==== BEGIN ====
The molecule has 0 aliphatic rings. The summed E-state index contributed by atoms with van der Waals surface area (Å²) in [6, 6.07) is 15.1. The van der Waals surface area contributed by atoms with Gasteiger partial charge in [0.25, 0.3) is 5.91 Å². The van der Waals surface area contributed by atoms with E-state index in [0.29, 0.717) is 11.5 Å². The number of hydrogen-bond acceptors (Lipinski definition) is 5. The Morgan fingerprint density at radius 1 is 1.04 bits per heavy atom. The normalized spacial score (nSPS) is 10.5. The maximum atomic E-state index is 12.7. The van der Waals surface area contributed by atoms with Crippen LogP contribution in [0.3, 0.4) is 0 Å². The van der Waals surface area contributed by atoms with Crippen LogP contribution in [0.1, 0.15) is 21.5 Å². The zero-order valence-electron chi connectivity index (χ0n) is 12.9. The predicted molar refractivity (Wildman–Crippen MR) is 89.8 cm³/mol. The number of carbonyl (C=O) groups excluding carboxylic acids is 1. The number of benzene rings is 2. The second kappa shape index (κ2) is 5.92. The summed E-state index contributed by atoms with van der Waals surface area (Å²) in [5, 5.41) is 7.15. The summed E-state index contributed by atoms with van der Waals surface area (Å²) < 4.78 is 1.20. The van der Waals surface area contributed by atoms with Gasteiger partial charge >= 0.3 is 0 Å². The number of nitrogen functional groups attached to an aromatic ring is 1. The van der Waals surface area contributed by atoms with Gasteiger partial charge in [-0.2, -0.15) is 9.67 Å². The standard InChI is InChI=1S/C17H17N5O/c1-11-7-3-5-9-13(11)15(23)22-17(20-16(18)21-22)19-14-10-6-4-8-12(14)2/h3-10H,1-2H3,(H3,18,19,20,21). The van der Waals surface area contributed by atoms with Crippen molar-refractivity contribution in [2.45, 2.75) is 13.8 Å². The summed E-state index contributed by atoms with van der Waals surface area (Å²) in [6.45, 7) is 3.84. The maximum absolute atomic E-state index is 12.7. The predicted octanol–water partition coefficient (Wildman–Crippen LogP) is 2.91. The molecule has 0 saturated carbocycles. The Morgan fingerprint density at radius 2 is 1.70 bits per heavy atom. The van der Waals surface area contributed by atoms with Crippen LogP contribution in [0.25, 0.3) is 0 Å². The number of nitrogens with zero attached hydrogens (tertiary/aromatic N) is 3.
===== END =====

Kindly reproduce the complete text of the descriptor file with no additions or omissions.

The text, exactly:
The molecule has 0 aliphatic rings. The summed E-state index contributed by atoms with van der Waals surface area (Å²) in [6, 6.07) is 15.1. The van der Waals surface area contributed by atoms with Gasteiger partial charge in [0.25, 0.3) is 5.91 Å². The van der Waals surface area contributed by atoms with E-state index in [0.29, 0.717) is 11.5 Å². The number of hydrogen-bond acceptors (Lipinski definition) is 5. The Morgan fingerprint density at radius 1 is 1.04 bits per heavy atom. The normalized spacial score (nSPS) is 10.5. The maximum atomic E-state index is 12.7. The van der Waals surface area contributed by atoms with Crippen LogP contribution in [0.3, 0.4) is 0 Å². The van der Waals surface area contributed by atoms with Crippen LogP contribution in [0.1, 0.15) is 21.5 Å². The zero-order valence-electron chi connectivity index (χ0n) is 12.9. The predicted molar refractivity (Wildman–Crippen MR) is 89.8 cm³/mol. The number of carbonyl (C=O) groups excluding carboxylic acids is 1. The number of benzene rings is 2. The second kappa shape index (κ2) is 5.92. The summed E-state index contributed by atoms with van der Waals surface area (Å²) in [5, 5.41) is 7.15. The summed E-state index contributed by atoms with van der Waals surface area (Å²) < 4.78 is 1.20. The van der Waals surface area contributed by atoms with Gasteiger partial charge >= 0.3 is 0 Å². The number of nitrogen functional groups attached to an aromatic ring is 1. The van der Waals surface area contributed by atoms with Gasteiger partial charge in [-0.2, -0.15) is 9.67 Å². The standard InChI is InChI=1S/C17H17N5O/c1-11-7-3-5-9-13(11)15(23)22-17(20-16(18)21-22)19-14-10-6-4-8-12(14)2/h3-10H,1-2H3,(H3,18,19,20,21). The van der Waals surface area contributed by atoms with Crippen molar-refractivity contribution in [2.45, 2.75) is 13.8 Å². The summed E-state index contributed by atoms with van der Waals surface area (Å²) in [6.45, 7) is 3.84. The maximum absolute atomic E-state index is 12.7. The predicted octanol–water partition coefficient (Wildman–Crippen LogP) is 2.91. The molecule has 0 saturated carbocycles. The Morgan fingerprint density at radius 2 is 1.70 bits per heavy atom. The van der Waals surface area contributed by atoms with Crippen LogP contribution in [0.25, 0.3) is 0 Å². The number of nitrogens with zero attached hydrogens (tertiary/aromatic N) is 3.